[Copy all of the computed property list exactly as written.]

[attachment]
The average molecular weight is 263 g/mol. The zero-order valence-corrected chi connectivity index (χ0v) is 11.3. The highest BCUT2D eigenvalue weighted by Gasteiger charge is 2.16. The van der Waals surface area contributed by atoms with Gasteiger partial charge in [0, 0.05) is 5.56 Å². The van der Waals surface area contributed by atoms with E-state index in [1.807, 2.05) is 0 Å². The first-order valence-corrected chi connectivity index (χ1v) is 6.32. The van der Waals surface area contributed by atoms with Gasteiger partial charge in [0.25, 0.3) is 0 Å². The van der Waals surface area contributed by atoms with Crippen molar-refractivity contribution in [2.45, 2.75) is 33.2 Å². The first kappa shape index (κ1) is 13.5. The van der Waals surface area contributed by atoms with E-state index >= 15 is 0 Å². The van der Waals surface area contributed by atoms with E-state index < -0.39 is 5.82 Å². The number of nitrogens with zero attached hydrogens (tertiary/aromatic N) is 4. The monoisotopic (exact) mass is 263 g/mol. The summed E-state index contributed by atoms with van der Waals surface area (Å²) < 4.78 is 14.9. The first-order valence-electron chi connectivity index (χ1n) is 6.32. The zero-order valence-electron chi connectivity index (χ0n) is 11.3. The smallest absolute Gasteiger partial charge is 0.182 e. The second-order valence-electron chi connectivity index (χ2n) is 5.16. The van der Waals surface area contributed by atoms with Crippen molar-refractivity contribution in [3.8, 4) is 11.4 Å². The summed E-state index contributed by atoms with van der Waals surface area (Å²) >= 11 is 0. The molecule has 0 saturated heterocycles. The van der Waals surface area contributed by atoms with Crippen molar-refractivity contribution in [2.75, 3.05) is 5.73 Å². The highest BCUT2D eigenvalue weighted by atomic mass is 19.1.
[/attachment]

The average molecular weight is 263 g/mol. The zero-order valence-corrected chi connectivity index (χ0v) is 11.3. The highest BCUT2D eigenvalue weighted by Gasteiger charge is 2.16. The van der Waals surface area contributed by atoms with Gasteiger partial charge in [0, 0.05) is 5.56 Å². The van der Waals surface area contributed by atoms with E-state index in [1.807, 2.05) is 0 Å². The first-order valence-corrected chi connectivity index (χ1v) is 6.32. The van der Waals surface area contributed by atoms with Gasteiger partial charge in [0.25, 0.3) is 0 Å². The van der Waals surface area contributed by atoms with Crippen molar-refractivity contribution in [2.45, 2.75) is 33.2 Å². The first kappa shape index (κ1) is 13.5. The van der Waals surface area contributed by atoms with E-state index >= 15 is 0 Å². The van der Waals surface area contributed by atoms with E-state index < -0.39 is 5.82 Å². The number of nitrogens with zero attached hydrogens (tertiary/aromatic N) is 4. The monoisotopic (exact) mass is 263 g/mol. The summed E-state index contributed by atoms with van der Waals surface area (Å²) < 4.78 is 14.9. The first-order valence-electron chi connectivity index (χ1n) is 6.32. The zero-order valence-electron chi connectivity index (χ0n) is 11.3. The smallest absolute Gasteiger partial charge is 0.182 e. The second-order valence-electron chi connectivity index (χ2n) is 5.16. The van der Waals surface area contributed by atoms with Crippen molar-refractivity contribution in [3.8, 4) is 11.4 Å². The summed E-state index contributed by atoms with van der Waals surface area (Å²) >= 11 is 0. The molecule has 0 saturated heterocycles. The van der Waals surface area contributed by atoms with Crippen molar-refractivity contribution in [2.75, 3.05) is 5.73 Å². The highest BCUT2D eigenvalue weighted by atomic mass is 19.1.